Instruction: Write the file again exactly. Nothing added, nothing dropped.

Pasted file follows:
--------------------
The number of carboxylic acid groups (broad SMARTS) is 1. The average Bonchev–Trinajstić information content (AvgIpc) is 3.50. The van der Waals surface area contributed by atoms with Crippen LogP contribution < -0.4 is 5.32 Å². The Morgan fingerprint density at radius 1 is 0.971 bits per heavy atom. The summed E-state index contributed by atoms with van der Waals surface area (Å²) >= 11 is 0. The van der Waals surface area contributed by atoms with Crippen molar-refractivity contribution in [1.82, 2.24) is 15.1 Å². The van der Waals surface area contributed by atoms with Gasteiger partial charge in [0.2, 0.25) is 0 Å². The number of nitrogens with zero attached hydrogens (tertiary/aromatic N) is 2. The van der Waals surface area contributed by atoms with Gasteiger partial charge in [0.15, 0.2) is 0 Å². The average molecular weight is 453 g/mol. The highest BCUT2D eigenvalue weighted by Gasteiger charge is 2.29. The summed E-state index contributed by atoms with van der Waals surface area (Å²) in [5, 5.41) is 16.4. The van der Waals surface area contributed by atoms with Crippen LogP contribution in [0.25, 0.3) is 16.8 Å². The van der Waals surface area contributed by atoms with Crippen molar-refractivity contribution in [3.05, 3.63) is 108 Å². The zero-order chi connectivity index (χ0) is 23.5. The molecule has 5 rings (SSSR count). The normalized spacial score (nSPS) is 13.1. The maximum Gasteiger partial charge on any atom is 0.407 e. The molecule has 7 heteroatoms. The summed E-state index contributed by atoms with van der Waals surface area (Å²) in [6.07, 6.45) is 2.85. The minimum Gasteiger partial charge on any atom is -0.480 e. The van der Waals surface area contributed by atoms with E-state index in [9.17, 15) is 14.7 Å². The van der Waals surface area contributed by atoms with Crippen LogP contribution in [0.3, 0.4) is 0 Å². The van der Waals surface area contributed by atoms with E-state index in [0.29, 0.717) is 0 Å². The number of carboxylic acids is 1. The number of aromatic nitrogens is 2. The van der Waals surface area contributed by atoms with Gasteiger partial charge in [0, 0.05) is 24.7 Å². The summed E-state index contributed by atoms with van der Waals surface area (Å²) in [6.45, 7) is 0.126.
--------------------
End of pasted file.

The number of carboxylic acid groups (broad SMARTS) is 1. The average Bonchev–Trinajstić information content (AvgIpc) is 3.50. The van der Waals surface area contributed by atoms with Crippen LogP contribution < -0.4 is 5.32 Å². The Morgan fingerprint density at radius 1 is 0.971 bits per heavy atom. The summed E-state index contributed by atoms with van der Waals surface area (Å²) >= 11 is 0. The van der Waals surface area contributed by atoms with Crippen molar-refractivity contribution in [1.82, 2.24) is 15.1 Å². The van der Waals surface area contributed by atoms with Gasteiger partial charge in [0.2, 0.25) is 0 Å². The number of nitrogens with zero attached hydrogens (tertiary/aromatic N) is 2. The van der Waals surface area contributed by atoms with Gasteiger partial charge in [0.15, 0.2) is 0 Å². The average molecular weight is 453 g/mol. The highest BCUT2D eigenvalue weighted by Gasteiger charge is 2.29. The summed E-state index contributed by atoms with van der Waals surface area (Å²) in [5, 5.41) is 16.4. The van der Waals surface area contributed by atoms with Crippen LogP contribution in [0.25, 0.3) is 16.8 Å². The van der Waals surface area contributed by atoms with Crippen molar-refractivity contribution in [3.05, 3.63) is 108 Å². The zero-order chi connectivity index (χ0) is 23.5. The molecule has 5 rings (SSSR count). The normalized spacial score (nSPS) is 13.1. The maximum Gasteiger partial charge on any atom is 0.407 e. The molecule has 7 heteroatoms. The summed E-state index contributed by atoms with van der Waals surface area (Å²) in [6.07, 6.45) is 2.85. The minimum Gasteiger partial charge on any atom is -0.480 e. The van der Waals surface area contributed by atoms with E-state index in [9.17, 15) is 14.7 Å². The van der Waals surface area contributed by atoms with Crippen LogP contribution in [0.3, 0.4) is 0 Å². The van der Waals surface area contributed by atoms with E-state index in [0.29, 0.717) is 0 Å². The number of carboxylic acids is 1. The number of aromatic nitrogens is 2. The van der Waals surface area contributed by atoms with Gasteiger partial charge in [0, 0.05) is 24.7 Å². The summed E-state index contributed by atoms with van der Waals surface area (Å²) in [6.45, 7) is 0.126.